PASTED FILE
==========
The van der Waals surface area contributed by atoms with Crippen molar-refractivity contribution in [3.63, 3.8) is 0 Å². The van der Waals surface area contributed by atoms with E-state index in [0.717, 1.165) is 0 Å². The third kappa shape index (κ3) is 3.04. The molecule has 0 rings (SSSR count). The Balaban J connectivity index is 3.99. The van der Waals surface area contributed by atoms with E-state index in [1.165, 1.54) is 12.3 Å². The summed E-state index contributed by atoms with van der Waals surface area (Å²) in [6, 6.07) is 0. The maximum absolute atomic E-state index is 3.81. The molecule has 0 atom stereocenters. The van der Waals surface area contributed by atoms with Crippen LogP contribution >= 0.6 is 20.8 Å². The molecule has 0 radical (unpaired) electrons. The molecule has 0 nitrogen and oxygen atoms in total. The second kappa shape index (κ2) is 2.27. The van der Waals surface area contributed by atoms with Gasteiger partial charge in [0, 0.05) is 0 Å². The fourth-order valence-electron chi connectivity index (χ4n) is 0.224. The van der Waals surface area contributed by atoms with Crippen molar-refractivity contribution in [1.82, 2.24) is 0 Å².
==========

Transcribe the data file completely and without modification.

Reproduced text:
The van der Waals surface area contributed by atoms with Crippen molar-refractivity contribution in [3.63, 3.8) is 0 Å². The van der Waals surface area contributed by atoms with E-state index in [0.717, 1.165) is 0 Å². The third kappa shape index (κ3) is 3.04. The molecule has 0 rings (SSSR count). The Balaban J connectivity index is 3.99. The van der Waals surface area contributed by atoms with E-state index in [1.165, 1.54) is 12.3 Å². The summed E-state index contributed by atoms with van der Waals surface area (Å²) in [6, 6.07) is 0. The maximum absolute atomic E-state index is 3.81. The molecule has 0 atom stereocenters. The van der Waals surface area contributed by atoms with Crippen LogP contribution >= 0.6 is 20.8 Å². The molecule has 0 radical (unpaired) electrons. The molecule has 0 nitrogen and oxygen atoms in total. The second kappa shape index (κ2) is 2.27. The van der Waals surface area contributed by atoms with Gasteiger partial charge in [0, 0.05) is 0 Å². The fourth-order valence-electron chi connectivity index (χ4n) is 0.224. The van der Waals surface area contributed by atoms with Crippen molar-refractivity contribution in [1.82, 2.24) is 0 Å².